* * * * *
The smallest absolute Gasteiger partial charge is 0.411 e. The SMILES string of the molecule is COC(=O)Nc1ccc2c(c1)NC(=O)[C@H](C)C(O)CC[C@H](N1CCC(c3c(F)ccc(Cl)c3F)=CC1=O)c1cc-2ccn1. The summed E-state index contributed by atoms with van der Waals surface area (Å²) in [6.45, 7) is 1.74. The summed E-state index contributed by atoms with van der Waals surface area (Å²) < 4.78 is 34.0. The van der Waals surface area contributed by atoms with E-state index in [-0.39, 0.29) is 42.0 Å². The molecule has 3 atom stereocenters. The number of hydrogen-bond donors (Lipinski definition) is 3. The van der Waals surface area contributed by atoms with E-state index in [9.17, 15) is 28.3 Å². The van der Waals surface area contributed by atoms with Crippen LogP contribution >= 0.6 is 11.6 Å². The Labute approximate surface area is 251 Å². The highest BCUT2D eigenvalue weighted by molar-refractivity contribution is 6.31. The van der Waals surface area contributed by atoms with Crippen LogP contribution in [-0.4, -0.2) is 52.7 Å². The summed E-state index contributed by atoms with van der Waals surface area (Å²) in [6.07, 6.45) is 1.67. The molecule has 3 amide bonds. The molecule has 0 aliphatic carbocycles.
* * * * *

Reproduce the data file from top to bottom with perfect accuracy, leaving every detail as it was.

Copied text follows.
The smallest absolute Gasteiger partial charge is 0.411 e. The SMILES string of the molecule is COC(=O)Nc1ccc2c(c1)NC(=O)[C@H](C)C(O)CC[C@H](N1CCC(c3c(F)ccc(Cl)c3F)=CC1=O)c1cc-2ccn1. The summed E-state index contributed by atoms with van der Waals surface area (Å²) in [6.45, 7) is 1.74. The summed E-state index contributed by atoms with van der Waals surface area (Å²) < 4.78 is 34.0. The van der Waals surface area contributed by atoms with E-state index in [-0.39, 0.29) is 42.0 Å². The molecule has 3 atom stereocenters. The number of hydrogen-bond donors (Lipinski definition) is 3. The van der Waals surface area contributed by atoms with E-state index in [9.17, 15) is 28.3 Å². The van der Waals surface area contributed by atoms with Crippen LogP contribution >= 0.6 is 11.6 Å². The Labute approximate surface area is 251 Å². The highest BCUT2D eigenvalue weighted by molar-refractivity contribution is 6.31. The van der Waals surface area contributed by atoms with Crippen LogP contribution in [-0.4, -0.2) is 52.7 Å². The summed E-state index contributed by atoms with van der Waals surface area (Å²) in [6.07, 6.45) is 1.67. The molecule has 3 amide bonds. The molecule has 0 aliphatic carbocycles.